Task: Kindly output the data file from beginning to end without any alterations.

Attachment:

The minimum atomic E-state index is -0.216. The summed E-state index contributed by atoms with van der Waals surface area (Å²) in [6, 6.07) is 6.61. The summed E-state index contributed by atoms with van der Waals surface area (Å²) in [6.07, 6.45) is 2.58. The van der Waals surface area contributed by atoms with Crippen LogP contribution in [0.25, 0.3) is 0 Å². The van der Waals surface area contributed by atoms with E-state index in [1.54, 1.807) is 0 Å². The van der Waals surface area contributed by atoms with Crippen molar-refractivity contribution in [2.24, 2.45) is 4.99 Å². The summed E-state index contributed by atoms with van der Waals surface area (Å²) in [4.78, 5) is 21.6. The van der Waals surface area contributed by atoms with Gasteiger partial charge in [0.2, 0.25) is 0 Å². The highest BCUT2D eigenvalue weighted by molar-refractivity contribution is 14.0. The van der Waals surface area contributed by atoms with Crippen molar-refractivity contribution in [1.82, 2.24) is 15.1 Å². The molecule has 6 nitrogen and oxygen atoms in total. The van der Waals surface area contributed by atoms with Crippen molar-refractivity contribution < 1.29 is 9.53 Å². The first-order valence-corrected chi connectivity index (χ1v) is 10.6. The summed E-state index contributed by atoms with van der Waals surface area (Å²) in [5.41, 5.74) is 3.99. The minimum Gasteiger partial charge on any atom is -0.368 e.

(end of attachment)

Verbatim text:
The minimum atomic E-state index is -0.216. The summed E-state index contributed by atoms with van der Waals surface area (Å²) in [6, 6.07) is 6.61. The summed E-state index contributed by atoms with van der Waals surface area (Å²) in [6.07, 6.45) is 2.58. The van der Waals surface area contributed by atoms with Crippen LogP contribution in [0.25, 0.3) is 0 Å². The van der Waals surface area contributed by atoms with E-state index in [1.54, 1.807) is 0 Å². The van der Waals surface area contributed by atoms with Crippen molar-refractivity contribution in [2.24, 2.45) is 4.99 Å². The summed E-state index contributed by atoms with van der Waals surface area (Å²) in [4.78, 5) is 21.6. The van der Waals surface area contributed by atoms with Gasteiger partial charge in [0.2, 0.25) is 0 Å². The highest BCUT2D eigenvalue weighted by molar-refractivity contribution is 14.0. The van der Waals surface area contributed by atoms with Crippen molar-refractivity contribution in [1.82, 2.24) is 15.1 Å². The molecule has 6 nitrogen and oxygen atoms in total. The van der Waals surface area contributed by atoms with Crippen molar-refractivity contribution < 1.29 is 9.53 Å². The first-order valence-corrected chi connectivity index (χ1v) is 10.6. The summed E-state index contributed by atoms with van der Waals surface area (Å²) in [5.41, 5.74) is 3.99. The minimum Gasteiger partial charge on any atom is -0.368 e.